With the enactment of the new Regulations to the Public-Private Partnership Law (“PPP Regulations”) and the new Guidelines that set out provisions for determining social returns achieved from a project, as well as whether carrying out a project under a PPP scheme is appropriate (“PPP Guidelines”), published in the Federal Official Gazette (Spanish acronym DOF) on November 5 and 22, 2012, respectively, Mexico has a full legal framework for implementing infrastructure projects on a PPP basis. The framework consists of:
- The Public-Private Partnership Law (PPP Law)1, published in the DOF on January 16, 2012. Its purpose is to regulate the
PPP projects development schemes (the "Projects") that create long-term contractual relationships between the public and private sectors in order to provide services to the public sector or the end user, using infrastructure provided, totally or partially, by the private sector so as to increase social benefits and investment in the country.
The PPP Law constitutes a mechanism that had been looked forward to, not only by Project developers, but also by the financial institutions participating in the funding of such projects, who welcomed the entry into force of legislation that promotes legal certainty, such as:
- Optional alternatives for awarding Projects additional to those provided for in the previous specific legislation for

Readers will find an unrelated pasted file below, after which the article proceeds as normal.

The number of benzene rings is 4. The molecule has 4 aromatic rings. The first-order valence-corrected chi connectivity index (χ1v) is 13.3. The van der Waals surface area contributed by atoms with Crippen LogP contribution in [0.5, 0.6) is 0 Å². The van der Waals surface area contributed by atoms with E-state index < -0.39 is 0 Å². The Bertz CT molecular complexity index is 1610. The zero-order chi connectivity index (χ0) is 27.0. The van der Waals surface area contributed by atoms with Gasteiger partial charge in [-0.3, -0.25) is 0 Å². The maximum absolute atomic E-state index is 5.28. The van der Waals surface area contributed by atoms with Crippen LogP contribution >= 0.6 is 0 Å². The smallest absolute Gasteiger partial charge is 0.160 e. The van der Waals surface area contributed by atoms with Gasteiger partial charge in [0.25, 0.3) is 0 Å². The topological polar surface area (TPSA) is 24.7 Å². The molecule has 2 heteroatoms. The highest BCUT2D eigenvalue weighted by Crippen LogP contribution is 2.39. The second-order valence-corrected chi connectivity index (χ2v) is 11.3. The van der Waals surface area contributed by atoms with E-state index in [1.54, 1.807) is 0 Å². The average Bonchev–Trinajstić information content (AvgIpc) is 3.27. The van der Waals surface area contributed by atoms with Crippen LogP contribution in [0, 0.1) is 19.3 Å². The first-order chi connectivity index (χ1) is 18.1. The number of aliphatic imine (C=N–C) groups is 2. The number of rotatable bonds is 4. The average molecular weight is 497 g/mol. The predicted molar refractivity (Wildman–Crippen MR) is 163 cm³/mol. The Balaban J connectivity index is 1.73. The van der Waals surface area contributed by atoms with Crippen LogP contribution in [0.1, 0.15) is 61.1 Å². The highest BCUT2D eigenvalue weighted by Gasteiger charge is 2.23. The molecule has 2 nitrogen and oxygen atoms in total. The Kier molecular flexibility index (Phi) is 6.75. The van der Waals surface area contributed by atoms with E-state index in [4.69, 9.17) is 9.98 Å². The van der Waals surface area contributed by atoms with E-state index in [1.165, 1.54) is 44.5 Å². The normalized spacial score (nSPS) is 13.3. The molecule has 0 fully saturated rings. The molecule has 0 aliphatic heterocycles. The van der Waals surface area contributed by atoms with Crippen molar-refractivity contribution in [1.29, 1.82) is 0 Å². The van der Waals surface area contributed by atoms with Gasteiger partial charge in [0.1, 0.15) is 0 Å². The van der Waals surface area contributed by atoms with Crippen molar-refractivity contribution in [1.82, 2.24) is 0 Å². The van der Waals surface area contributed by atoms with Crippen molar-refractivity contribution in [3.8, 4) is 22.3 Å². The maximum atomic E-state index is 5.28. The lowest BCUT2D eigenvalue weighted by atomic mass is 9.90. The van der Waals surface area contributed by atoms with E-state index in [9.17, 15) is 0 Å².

- various infrastructure sectors.
- Preliminary review, in public bids, of all documentation (technical and legal) other than the financial proposal.
- Submittal of unsolicited Project proposals.
- Reimbursement for non-recoverable expenses if the bidding process is cancelled.
- The obligation to guarantee payment of damages and losses when challenging an award and a suspension of the
- bidding process or works is requested.
- Balanced Risk Allocation in PPP contracts.
- Maximum amounts for the provision of contractual guarantees defined by law.
- Provisions that encourage Project Finance.
- Acquisition of rights-of-way by the developer and commercial appraisals to establish the price for the acquisition.
- Right to have the original economic conditions of the Project restored.
- The right to restitution of venture capital in the event of early termination.
- Settlement of disputes by arbitration and technical issues by a committee of experts.
- PPP Regulations. Their purpose is to regulate public-private partnerships entered into by state and private entities.These Regulations set out the content, features, and scope of the provisions of the PPP Law, such as:
- Rating of Projects according to the type of investment required.
- Preparation and starting of Projects and unsolicited proposals.
- Invitations for public bids, bid conditions, technical and financial proposals, assessment of proposals.
- PPP contracts.
- Right of the government to intervene in Projects, and extensions and sanctions.
- PPP Guidelines. In general, such guidelines address:
- The different types of prior profitability analyses applicable to Projects (cost-benefit and cost-efficiency, among others).
- Ratios (ranges) of eligibility to determine the advantages of carrying out a Project under the PPP scheme.
- Risk analysis: identification, allocation and mitigation of risks.
- Public-private comparison: comparison of cost analysis results of public vs. PPP projects.
- Definition of profitability indicators and formulas for their calculation: Net Present Value–NPV –, Internal Rate of Return –IRR –, Payback Period – PBP –, among others.